Film: 'Rowthiram'; Cast: Jeeva, Shriya Saran, Prakashraj, Jayaprakash, Lakshmi Ramakrishnan, Babu Antony and Sathyan; Music Composer: Prakash Nikki; Producer: Super Good Films; Director: Gokul; Rating: **
Director Gokul's 'Rowthiram', starring Jeeva and Shriya Saran (who is seen after a long time in a Tamil film) tells you the eternal fight between good and evil forces with the protagonist acting as an one man army, conforming to Tamil commercial films.
The film portrays an old yet gritty man (Prakash Raj in a cameo) training and motivating his eight-year-old grandson, Shiva, to fight against evil forces with fury and guts. The grandpa dies and the boy grows up. Shiva (Jeeva) becomes an one man army and takes on the rowdies who play havoc in the lives of hapless and helpless public.
Priya (Shriya Saran), daughter of an Assistant Commissionaire of Police, is awestruck seeing this young man taking on the goons who molested a girl. She loves his braveness and soon falls in love with the man himself.
In the film, Shiva's family is a type cast of commercial films. It consists of two brothers and a sister, who is full of fun and love. The typical middle-class family fears about Shiva's safety and discourages him from fighting for justice.
Some law college students, who were beaten up by Shiva, approach a gangster who promises to help them. But they want some time to swing into action as their leader Gowri is in jail.
There is another gangster Kittu (Ganesh Acharya) who is Gowri's rival. He is waiting for the right time to eliminate Gowri.
Shiva accidentally bumps upon Gaowri, who conducts a kidnapping operation after his release. Shiva hurts him badly. Gowri's face and his ego are hurt badly. He wants to take revenge. Predictably Kittu offers help to Shiva, but he is killed by Gowri.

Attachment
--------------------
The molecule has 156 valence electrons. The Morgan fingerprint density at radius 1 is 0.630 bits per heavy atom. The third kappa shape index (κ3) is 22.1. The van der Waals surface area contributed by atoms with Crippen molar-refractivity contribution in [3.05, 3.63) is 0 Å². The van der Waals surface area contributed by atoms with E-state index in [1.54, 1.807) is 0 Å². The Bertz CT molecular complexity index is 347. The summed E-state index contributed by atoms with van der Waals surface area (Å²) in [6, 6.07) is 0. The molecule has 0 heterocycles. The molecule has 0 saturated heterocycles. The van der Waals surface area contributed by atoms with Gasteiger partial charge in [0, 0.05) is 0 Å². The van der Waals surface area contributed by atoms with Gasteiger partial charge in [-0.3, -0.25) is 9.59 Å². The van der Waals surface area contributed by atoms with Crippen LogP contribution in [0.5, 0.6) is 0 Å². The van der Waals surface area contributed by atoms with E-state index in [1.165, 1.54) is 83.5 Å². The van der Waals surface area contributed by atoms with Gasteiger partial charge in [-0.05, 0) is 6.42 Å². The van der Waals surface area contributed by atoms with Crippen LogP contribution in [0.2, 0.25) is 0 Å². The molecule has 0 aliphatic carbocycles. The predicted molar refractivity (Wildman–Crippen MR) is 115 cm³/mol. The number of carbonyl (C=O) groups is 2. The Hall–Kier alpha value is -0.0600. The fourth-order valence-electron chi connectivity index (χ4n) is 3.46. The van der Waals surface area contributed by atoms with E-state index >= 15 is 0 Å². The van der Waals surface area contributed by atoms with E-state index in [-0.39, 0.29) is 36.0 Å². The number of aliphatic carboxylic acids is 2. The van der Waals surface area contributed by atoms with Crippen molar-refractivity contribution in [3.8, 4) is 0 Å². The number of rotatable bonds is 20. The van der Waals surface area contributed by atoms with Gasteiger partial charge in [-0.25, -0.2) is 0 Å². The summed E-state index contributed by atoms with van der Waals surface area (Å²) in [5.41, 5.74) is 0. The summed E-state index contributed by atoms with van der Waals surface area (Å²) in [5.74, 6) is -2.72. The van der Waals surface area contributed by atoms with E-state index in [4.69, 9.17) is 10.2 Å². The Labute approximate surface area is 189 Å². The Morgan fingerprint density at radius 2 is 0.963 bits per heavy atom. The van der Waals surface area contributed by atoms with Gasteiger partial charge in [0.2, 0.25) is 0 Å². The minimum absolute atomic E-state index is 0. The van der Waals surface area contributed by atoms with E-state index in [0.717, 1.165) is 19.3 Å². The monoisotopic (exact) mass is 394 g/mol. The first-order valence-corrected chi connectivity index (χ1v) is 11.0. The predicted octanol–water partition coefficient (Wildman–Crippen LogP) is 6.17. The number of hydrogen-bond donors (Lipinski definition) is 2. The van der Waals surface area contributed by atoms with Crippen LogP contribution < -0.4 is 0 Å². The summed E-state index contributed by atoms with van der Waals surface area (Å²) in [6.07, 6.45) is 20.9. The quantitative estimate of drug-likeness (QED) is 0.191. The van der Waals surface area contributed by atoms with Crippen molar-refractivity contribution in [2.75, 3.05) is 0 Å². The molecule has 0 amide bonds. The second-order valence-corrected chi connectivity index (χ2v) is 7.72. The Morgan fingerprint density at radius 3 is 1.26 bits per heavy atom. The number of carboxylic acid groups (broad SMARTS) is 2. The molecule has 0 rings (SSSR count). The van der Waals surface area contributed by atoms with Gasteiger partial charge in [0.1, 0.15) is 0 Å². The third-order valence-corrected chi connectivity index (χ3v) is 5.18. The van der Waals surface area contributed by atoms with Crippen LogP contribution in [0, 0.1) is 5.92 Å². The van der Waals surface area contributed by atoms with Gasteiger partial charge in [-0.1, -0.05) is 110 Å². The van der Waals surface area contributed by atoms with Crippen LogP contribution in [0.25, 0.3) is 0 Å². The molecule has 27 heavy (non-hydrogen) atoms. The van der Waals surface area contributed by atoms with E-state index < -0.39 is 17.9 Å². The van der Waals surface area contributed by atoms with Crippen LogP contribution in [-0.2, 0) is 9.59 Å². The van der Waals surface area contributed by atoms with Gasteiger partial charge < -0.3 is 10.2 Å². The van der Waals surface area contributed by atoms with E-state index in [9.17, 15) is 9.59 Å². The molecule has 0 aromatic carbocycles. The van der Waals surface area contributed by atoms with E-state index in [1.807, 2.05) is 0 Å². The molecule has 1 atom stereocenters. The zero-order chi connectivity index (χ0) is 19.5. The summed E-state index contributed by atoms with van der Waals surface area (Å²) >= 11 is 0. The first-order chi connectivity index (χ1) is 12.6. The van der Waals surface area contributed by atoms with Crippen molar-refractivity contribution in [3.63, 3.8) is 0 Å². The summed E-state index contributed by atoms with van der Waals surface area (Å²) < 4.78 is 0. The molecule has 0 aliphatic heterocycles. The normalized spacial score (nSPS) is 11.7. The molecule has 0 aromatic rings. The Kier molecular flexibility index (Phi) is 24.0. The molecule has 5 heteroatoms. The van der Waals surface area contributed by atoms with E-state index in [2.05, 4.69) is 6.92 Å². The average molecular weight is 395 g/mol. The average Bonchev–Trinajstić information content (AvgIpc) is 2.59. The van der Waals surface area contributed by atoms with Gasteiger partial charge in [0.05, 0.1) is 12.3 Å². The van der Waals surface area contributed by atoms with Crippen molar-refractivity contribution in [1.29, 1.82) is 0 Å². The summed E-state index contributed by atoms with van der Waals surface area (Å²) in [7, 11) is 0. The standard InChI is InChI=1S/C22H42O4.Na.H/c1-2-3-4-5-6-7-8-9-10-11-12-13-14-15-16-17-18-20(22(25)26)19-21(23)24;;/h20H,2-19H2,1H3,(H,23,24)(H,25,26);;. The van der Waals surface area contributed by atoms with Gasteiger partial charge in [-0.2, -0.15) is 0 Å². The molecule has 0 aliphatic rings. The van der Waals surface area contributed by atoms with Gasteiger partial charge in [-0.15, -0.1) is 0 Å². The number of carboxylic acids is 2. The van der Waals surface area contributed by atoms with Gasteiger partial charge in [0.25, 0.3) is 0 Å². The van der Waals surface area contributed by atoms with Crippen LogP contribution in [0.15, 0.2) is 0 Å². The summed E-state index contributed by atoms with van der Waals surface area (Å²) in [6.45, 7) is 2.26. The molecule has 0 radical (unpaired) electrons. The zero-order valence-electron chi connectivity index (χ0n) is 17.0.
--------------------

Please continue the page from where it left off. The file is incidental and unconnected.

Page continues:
Shiva is now left alone. Virtually. He has only one support - his ladylove. She forcibly marries him unmindful of the impending danger. Now her father uses his police force to save Shiva but Gowri's network is so powerful that it could penetrate anything.
Gokul's execution of scenes is commendable. He also tries to make the narrative different by mixing up many things within the script. But since the premise is old, the developments are quite predictable. This predictability mars the impact.
He has done meticulous homework to depict the functioning of the goons and paid killers, but he could have been a winner had he chosen a new story. He opts for a shocking end with a message but it turns out to be unwarranted. The film's length (two hours and 45 minutes) is not justified by the turn of events.
The fun filled moments in the first half involving the family members and the events related to the marriage in the family are enjoyable.
We have seen Jeeva (and many more Tamil heroes) doing the same thing many times in the past. Practice makes one perfect and hence you can't find any fault in Jeeva's acting.
Shriya, who is also well experienced in handling the glam doll roles, gets a slightly different character of supporting the hero for his braveness and righteous anger. The character is even ready to die for the fight against the goons. Shriya is credible in such a role. She provides some romantic touch to the movie full of furious fists and blood soaked sickles.
The supporting actors including Jayaprakash, Lakshmi, Srinath, and Sathyan have done their respective jobs neatly. Sathyan and Srinath provide comical relief (thankfully) in the first half.
Among the group of baddies Ganesh Acharya impresses with his bulky figure and strange accent. The guy playing Gowri's role is amazing.
Prakash Nikki's music is just about okay with 'Maalai Mangum Neram' standing out. The peppy song Golly Moro is appealing.
Anal Arasu has choreographed some some breath taking action scenes. The theatre fight is the pick of the lot.
Rowthiram has neat presentation and astonishing action sequences. But routine storyline and unjustified length undo the efforts.